Reported Speech (1)

Objectives of today’s lesson:

In this lesson, Learn English with Julia presents to you “Reported Speech (1)”, in order to answer the following questions:

  • How do you write reported speech?
  • Why do we use reported speech?
  • What is reported speech and reported verb?
  • What is reported speech and reporting speech?


Video Script:

Hello and welcome to this video!
This is the first of two videos dedicated to the reported speech.
Before addressing the reported speech,
let’s go back to direct speech.
When we are talking
and we report what someone said or
his literal words,
we will have two options.
We can resort to the direct speech
also known as quoted speech,
when we would report what someone said word for word (more or less)
between quotation marks.
Without altering the punctuation,
So if there is a question we will write a question mark
(If we are writing this down, if we are transcribing it).
Not changing any pronouns or any tenses ..
Literally word for word.
However, we can also choose the indirect speech
which it is also known as reported speech.
Well, if I choose this second option I have to take into account that as
I am integrating those words, those thoughts into my sentence.
I have to make it part of my own speech.
That means that there are many changes
that will occur.
We will not say everything word for word.
To show you these changes,
I have chosen an example here in black,
FRED (what he says to us on Monday afternoon)
what he says to SARAH in this particular example,
FRED (Monday afternoon said):
That is my direct speech.
or quoted speech, in between quotation marks
I am stating word for word
what Fred said:
“I want to leave here tomorrow”
Now, in blue below
I have my indirect speech.
I’m reporting that speech.
And here in red
are the seven changes
that occurred.
Let’s take a look.
SARAH (Friday)
wishes to report
Fred’s speech,
Fred’s words.
So she says:
Fred said that he wanted to leave there the following day.
So there are certain major changes here.
I will change the viewpoint.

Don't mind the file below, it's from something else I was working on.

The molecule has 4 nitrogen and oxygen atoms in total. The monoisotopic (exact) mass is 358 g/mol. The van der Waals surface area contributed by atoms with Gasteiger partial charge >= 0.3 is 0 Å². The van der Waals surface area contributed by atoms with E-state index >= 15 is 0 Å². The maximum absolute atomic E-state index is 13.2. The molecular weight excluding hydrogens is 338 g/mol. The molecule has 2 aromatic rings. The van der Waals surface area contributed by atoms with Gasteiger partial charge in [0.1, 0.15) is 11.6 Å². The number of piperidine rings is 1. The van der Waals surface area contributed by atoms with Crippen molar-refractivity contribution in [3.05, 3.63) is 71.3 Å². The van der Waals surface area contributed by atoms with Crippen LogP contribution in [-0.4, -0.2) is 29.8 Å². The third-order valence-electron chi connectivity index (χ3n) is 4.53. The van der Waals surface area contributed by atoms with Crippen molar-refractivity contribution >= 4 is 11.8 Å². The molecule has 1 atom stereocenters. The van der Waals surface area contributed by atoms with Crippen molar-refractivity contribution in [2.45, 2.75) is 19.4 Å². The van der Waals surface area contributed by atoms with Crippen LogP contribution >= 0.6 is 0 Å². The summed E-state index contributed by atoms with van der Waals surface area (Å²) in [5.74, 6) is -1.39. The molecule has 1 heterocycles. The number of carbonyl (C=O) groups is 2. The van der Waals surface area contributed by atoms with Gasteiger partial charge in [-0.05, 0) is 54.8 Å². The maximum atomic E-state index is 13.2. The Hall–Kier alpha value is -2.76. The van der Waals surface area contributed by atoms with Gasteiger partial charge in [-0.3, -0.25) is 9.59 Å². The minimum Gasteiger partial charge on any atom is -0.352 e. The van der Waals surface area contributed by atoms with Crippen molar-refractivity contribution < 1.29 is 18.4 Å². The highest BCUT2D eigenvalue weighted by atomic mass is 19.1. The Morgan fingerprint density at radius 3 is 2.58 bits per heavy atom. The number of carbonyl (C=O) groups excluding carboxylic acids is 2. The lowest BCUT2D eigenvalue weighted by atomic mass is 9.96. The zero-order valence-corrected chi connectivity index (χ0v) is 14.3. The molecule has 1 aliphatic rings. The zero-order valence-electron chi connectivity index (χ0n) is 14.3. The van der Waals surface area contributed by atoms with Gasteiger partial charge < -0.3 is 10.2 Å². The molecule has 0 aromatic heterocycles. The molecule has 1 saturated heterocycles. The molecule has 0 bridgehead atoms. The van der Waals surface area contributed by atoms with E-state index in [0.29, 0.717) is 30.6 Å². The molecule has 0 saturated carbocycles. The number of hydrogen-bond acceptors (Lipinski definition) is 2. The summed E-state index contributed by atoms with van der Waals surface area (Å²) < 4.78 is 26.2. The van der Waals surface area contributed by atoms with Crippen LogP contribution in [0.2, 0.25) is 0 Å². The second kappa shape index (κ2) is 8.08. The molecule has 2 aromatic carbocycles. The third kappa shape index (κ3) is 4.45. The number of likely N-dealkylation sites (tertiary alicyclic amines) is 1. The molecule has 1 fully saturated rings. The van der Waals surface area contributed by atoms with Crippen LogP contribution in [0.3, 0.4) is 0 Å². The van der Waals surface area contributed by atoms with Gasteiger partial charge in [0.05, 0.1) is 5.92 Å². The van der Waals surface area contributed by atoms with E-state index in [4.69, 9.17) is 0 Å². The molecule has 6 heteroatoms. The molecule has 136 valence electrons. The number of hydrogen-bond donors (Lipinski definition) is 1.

I will use the person’s name
or I’ll use another pronoun.
Therefore, the viewpoint is different.
I go from the first person singular to the third person singular.
Fred said that he…
FRED and HE (third person).
Singular or plural (depending on the example),
but this is singular.
The second change that takes place
is the introduction of the verb,
so there is an introductory verb (to say).
Fred said…
What did he say?
We can say “said”
There are loads of different option
we will see them in the second video dedicated to the reported speech.
In this particular case,
the introductory verb is SAY.
The third change that occurs is the introduction of a conjunction.
Here the conjunction is “that”.
We can have a different example of a reported speech:
HE ASKED wether
Whether, if, that…
All these words are conjunctions.
The fourth change: the change of tense.
We call it “backshift”
which means that if we are speaking in the present tense,
the backshift, so the tense prior to that, the one before the present simple
would be the simple past.
he wanted to leave.
However, this is not always true.
If Fred told this to Sara an hour ago,
Sarah could easily say:
“Fred says that he wants to leave here tomorrow”
Thus, there would be very few changes.
A backshift means that it is a present tense it becomes simple past.
If this is the PERFECT PRESENT it also becomes PAST SIMPLE.
If it is a simple past it becomes a past perfect.
If it is “will” it becomes “would”
and so on.
Other changes that occur:
with expressions of time and place.
He says
Fred says “here”
Sarah will say: “There” because it is farther away.
“here” becomes “there”
And “Tomorrow”, as time has gone by,
Final change: punctuation.
We’ll get rid of the quotations marks
and integrate the phrase as a part of our own discourse.
I hope that was clear.
Now I think you’re ready for the second part of the video.
The second part of the video is on the reported speech and the introductory verbs.
Thank you!


Grammar Quiz:


Keywords listed in English:

  • quoted speech
  • reported speech
  • indirect speech
  • direct speech
  • backshift
  • tenses review
  • introductory verbs
  • conjunctions

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